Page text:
Afghan mothers will have their names on their children's national identification cards, after a years-long campaign by women’s rights advocates.
President Ashraf Ghani on September 18 signed into law the amendment to the country’s Citizens Law.
The change has been long sought by rights activists in the deeply conservative and religious country where women are identified by the names of their male relatives.
For men, revealing the names of their female relatives in public is considered shameful.
Until now, only a father's name was printed on ID cards.
Based on Ghani’s decree, a draft of which was recently passed by parliament, mothers' names will be included alongside fathers' names on birth certificates and national identity cards.
The change comes after a high-profile campaign by Afghan women under the hashtag #WhereIsMyName.
“The mother’s name is officially included in the national identity cards, along with other personal details,” Ghani’s spokesman, Sediq Sediqqi, said on Twitter on September 18.
Human Rights Watch said the amendment was “a major victory for Afghan women’s rights activists.”
“This will have immediate real-world consequences for women, making it easier for them to obtain education, health care, and passports and other documentation for their children, and to travel with their children,” Heather Barr, an interim co-director of the New York-based Human Rights Watch, said in a statement on September 18.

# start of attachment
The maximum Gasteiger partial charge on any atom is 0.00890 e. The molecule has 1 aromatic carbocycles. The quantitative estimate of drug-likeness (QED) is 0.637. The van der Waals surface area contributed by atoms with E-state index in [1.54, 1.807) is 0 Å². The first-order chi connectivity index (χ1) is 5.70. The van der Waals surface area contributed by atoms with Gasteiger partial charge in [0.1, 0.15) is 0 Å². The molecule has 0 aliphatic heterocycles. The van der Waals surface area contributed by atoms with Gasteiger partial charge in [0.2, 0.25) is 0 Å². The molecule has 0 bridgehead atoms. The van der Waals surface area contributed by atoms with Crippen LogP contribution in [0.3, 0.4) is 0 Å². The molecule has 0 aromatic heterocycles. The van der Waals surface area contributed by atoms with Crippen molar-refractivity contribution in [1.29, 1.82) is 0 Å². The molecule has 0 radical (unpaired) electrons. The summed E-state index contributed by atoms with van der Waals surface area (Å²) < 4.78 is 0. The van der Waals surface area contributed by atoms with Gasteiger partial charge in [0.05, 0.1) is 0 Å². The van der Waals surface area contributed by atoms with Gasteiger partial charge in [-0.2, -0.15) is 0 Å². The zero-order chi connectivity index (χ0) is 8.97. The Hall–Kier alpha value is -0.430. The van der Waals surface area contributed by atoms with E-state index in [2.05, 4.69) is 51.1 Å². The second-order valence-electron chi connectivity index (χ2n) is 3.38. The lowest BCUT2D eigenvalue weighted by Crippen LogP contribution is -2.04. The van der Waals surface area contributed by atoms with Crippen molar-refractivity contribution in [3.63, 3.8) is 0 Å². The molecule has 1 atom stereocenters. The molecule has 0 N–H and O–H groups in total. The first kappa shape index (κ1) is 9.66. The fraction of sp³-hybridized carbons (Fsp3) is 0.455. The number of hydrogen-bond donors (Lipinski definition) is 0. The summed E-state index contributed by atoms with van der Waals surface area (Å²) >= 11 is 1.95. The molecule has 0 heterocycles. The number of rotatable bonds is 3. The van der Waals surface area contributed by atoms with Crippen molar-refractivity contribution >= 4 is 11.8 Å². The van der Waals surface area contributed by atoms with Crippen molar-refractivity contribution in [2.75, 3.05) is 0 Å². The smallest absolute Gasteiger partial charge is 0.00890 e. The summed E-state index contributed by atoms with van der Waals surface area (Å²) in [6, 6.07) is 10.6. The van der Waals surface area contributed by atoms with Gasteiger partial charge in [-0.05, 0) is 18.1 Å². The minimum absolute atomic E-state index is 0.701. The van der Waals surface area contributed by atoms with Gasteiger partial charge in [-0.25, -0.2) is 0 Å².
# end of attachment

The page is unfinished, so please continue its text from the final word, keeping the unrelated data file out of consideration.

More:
Barr added that the decree is important amid ongoing peace talks between the Afghan government and the Taliban extremist group in Qatar.
Rights activists have raised concerns that a political settlement with the militant group could result in setbacks for women’s rights.
Under Taliban rule, girls and women were banned from working and going to school.
“The struggle for women’s rights in Afghanistan has been long and hard, and many Afghan women fear their rights could be rolled back in the negotiations,” Barr said.
Political observer Ahmad Saeidi told RFE/RL’s Radio Free Afghanistan that Ghani wants to “highlight his commitment to women’s rights.”
Earlier this week, a former Taliban commander Sayed Akbar Agha said including mothers’ names on Afghan ID cards would be a “dishonor."
Laleh Osmany, founder of the #WhereIsMyName campaign, told the BBC that she was “overjoyed” by the change.
"There is no doubt that this victory is the result of a persistent campaign and consonance among the campaigners and citizens," she said.